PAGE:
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A woman passes in front of a manometer set on a gas pipe of the gas-compressor station in the small Ukrainian city of Boyarka, near Kiev. - 


Kai Ryssdal: It's not unusual to squabble over the natural gas bill this time of year. Somebody turns the thermostat up, somebody else turns it down trying to save a couple of pennies, like in my house.

But not many disputes end up with a whole country declaring a state of emergency and several others warning of major fuel shortages. The disagreement in question is between Russia and Ukraine. The two have been wrangling for years over the price of natural gas, and over an unpaid bill. Marketplace's Stephen Beard reports from the European Desk in London that a large part of Europe is now feeling the draft.

Stephen Beard: Bulgaria has been hit the worst, and could run out of natural gas within days. Romania, Poland, Hungary and the Czech Republic have also been affected. Slovakia is in a state of national emergency. And all because Ukraine won't pay the price that Russia's Gazprom is demanding. Analyst Julian Lee:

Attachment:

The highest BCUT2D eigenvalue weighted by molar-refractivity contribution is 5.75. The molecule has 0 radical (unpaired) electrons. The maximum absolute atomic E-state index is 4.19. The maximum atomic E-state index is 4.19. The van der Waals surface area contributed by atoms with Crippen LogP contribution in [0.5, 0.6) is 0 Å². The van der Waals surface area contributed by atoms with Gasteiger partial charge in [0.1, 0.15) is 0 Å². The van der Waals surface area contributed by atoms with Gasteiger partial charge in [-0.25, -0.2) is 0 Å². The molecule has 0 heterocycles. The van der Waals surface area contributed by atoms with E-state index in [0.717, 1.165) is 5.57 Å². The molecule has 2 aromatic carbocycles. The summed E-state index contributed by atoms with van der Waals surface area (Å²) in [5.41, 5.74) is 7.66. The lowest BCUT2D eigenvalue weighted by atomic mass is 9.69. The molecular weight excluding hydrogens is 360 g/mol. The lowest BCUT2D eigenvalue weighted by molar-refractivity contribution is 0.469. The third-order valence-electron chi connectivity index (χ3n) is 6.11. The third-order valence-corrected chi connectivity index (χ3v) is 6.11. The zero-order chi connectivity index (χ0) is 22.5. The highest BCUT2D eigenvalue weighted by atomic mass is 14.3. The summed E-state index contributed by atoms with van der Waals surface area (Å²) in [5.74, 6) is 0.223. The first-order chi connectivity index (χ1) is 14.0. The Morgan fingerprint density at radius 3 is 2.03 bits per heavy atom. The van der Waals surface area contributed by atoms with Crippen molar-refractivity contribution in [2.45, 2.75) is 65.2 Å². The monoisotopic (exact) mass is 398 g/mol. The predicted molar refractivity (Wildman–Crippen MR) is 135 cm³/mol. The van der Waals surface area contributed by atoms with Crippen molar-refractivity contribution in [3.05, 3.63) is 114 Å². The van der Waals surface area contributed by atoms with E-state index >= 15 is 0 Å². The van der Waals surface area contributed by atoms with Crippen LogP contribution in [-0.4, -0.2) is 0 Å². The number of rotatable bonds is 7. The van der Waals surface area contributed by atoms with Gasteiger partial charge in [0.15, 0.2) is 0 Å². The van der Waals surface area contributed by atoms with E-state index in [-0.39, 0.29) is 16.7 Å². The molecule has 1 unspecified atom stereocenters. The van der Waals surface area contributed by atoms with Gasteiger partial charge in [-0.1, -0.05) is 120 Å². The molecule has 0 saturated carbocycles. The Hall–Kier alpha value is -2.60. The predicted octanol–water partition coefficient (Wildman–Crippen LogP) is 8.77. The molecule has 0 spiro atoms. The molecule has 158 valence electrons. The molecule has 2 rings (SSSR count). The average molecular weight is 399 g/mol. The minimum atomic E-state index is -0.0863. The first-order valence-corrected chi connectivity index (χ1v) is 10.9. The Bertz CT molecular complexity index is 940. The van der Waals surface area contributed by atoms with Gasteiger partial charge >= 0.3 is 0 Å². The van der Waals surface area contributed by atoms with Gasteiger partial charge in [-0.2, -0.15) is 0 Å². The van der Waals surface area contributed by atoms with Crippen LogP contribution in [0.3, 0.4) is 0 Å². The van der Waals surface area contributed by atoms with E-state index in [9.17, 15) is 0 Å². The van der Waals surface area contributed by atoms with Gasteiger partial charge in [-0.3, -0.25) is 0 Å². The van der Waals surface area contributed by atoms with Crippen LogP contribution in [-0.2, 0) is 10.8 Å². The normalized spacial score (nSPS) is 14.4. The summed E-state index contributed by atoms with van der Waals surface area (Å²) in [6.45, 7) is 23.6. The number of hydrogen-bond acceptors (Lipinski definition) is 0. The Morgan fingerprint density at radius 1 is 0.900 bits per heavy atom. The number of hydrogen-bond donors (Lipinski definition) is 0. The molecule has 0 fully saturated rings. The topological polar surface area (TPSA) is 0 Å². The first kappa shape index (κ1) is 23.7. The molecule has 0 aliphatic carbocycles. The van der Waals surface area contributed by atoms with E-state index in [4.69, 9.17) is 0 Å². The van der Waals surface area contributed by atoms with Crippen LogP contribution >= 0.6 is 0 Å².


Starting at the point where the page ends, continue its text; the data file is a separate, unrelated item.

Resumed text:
Julian Lee: Gazprom says therefore it doesn't have a contract to supply Ukraine and it has no option but to cease delivering gas to Ukraine.

And that, says Lee, has affected supplies to up to a dozen other customers down the line. Gazprom says it's not to blame.

Lee: It is continuing, it says, to put gas through the pipelines that cross Ukraine for delivery to consumers in Europe. However, it accuses Ukraine of having taken some of that gas out of the pipeline for its own use.

Ukraine denies it and says the whole pipeline network has been malfunctioning since Gazprom turned off its supply. But Ukraine has its critics. Nick McGregor is with brokers Redmayne-Bentley. He says the Russians are being reasonable.

Nick McGregor: Countries such as Ukraine and Belarus were paying a tiny fraction of the market price. So really what the Russians are trying to do is bring them into line with something that's a little bit more commercially viable.

McGregor doesn't believe the dispute will drag on. Gazprom cannot afford to upset its European customers for long. They pay full price.

In London this is Stephen Beard for Marketplace.